Oftentimes when you think of the ‘young adult’ section in any given bookstore, you picture written to death love triangles of teenagers who probably have some sort of mystical power, with parents that are clueless about everything. While these types of stories can be fun to read, they can often be difficult to relate to. That is why I decided to write about five books that I personally have read, that can provide perspective on how you see the world or even how you perceive yourself. These five books all portray mental illness in a realistic way, and have helped me to develop my sense of perspective. In the recommendations below, I will write the descriptions in the same way I would if I were to recommend a book to a friend; free of spoilers, but descriptive enough to show you how wonderful the book is.
1. It’s Kind of a Funny Story by Ned Vizzini
In this book we have the main character, Craig. He seems like an average kid, just with his little quirks. He studies hard, hangs out with his friends, and does all the stuff you’d expect a kid his age to do. Only thing is, Craig started putting so much pressure on himself to succeed in life that he stops sleeping, he can barely eat at all and he almost kills himself. The greater portion of this book is spent trying to understand his mental illness, either in the setting of the mental hospital or inside Craig’s own mind as he thinks back on his life as he faces down his anxiety and depression, which can often go hand in hand.
2. Lucid by Adrienne Stoltz and Ron Bass
In this book we follow the lives of two girls Sloane and Maggie; however, at night, when one girl goes to sleep, the other girl wakes up and lives her life. Both girls know everything about each other except one thing. Which one is real…? In this book I found myself getting lost in the pages and stories as it all unfolded, desperately trying to find out who was the real girl of this story. Was it Sloane, the straight-A student who comes from a loving, caring home? Or Maggie, the independent and fabulous rising star living in New York City. You won’t know until you reach the final page in this intense search for identity within the minds of these two girls; or is it one girl?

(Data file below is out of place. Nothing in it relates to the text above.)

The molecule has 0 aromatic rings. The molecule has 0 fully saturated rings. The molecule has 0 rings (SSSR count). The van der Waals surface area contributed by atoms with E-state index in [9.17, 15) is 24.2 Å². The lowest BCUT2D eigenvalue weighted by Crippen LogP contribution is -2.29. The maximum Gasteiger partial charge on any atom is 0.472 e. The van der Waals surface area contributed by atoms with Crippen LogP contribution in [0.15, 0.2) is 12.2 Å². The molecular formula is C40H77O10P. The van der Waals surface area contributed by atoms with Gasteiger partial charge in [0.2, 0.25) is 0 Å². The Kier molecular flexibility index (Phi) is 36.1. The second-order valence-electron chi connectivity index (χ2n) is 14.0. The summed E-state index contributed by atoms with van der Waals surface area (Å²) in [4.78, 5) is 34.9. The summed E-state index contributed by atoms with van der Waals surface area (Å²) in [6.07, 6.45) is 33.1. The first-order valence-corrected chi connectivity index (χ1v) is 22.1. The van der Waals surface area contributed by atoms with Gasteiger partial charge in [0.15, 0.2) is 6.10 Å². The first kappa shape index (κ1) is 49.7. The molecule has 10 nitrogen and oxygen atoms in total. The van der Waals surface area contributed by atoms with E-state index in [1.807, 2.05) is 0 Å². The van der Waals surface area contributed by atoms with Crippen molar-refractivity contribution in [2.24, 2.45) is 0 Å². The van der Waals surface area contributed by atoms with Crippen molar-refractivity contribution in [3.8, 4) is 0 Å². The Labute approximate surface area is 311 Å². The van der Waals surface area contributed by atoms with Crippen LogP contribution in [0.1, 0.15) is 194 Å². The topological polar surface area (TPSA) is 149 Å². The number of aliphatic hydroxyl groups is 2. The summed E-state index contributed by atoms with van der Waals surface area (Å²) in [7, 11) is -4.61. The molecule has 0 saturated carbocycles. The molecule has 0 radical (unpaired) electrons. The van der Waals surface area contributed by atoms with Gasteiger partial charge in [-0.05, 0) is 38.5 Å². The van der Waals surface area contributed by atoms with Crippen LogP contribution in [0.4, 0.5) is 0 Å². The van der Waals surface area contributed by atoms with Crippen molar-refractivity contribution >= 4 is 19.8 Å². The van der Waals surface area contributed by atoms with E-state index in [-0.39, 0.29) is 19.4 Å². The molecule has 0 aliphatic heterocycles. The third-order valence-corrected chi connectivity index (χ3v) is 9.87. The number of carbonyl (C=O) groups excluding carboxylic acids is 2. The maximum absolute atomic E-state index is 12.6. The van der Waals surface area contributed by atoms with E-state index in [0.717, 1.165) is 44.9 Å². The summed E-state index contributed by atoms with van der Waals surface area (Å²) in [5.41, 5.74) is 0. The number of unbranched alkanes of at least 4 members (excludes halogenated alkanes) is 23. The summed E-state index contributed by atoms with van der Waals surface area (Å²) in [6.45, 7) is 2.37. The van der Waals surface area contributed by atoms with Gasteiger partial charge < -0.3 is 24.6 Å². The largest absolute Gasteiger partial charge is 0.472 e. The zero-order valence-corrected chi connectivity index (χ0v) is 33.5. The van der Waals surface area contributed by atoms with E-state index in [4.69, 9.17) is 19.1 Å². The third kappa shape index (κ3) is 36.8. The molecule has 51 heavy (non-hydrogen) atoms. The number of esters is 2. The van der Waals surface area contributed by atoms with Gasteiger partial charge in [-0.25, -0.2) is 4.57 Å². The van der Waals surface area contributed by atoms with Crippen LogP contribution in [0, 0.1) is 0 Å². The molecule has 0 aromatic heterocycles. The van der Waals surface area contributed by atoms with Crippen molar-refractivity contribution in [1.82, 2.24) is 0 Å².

3. Grief Girl by Erin Vincent (A True Story)
In Grief Girl we find ourselves following the life of author Erin Vincent as her life was turned upside down on October 23, 1983; the day her parents were in a fatal car accident, killing first her mother, and then her father, leaving Erin and her sister to raise their baby brother, and each other, on their own. In this story Erin deals with the loss of her parents, and her childhood, as grief seems to take over her life, until the day she begins to claw her way out. This book is a must-read for anybody looking to connect with someone in the wake of the loss of somebody close to them, especially if they are having trouble relating to those around them.
4. Purge by Sarah Littman
Janie Ryman is a teenage girl with bulimia. In this book we follow her life in recovery as a member of the Barfers in Golden Slopes, the group of mental health patients recovering from bulimia, who find themselves in almost daily conflict with the Starvers, the group of anorexic mental health patients in the same facility. Janie doesn’t know why she purges; in fact, she hates throwing up. As we follow her through these days in the mental health facility she must stay in, she makes friends, discoveries about herself and has to relive painful memories from her past as she tries to get better so she can go home.
5. The Program by Suzanne Young
The Program follows the life of young adult Sloane in a world where suicide is an international epidemic. Sloane has friends, a boyfriend, and everything going for her, despite the ever present surveillance at home and school, along with the growing weight of depression settling over them. James, Sloane’s boyfriend, promises to keep them both safe and out of The Program, the only proven course of treatment for the epidemic, also known for returning those who receive it as blank slates, free of depression but also devoid of all their memories. Can Sloane and James really stay safe together? Find out in the first book of the three part saga.
Do you have any other book recommendations that realistically portray mental illness? Comment below and be sure to like us on Facebook, and follow us on Twitter and Instagram!
Featured image sources: thefleamarcat.com, raggedyreader.
Shelby, also known as Shelly, is a photojournalism major at St. John's University and dreams of becoming a traveling journalist after college. In her free time, Shelly enjoys working on costumes for the Chappell Players, reading, taking photos and making future travel plans to places all around the world.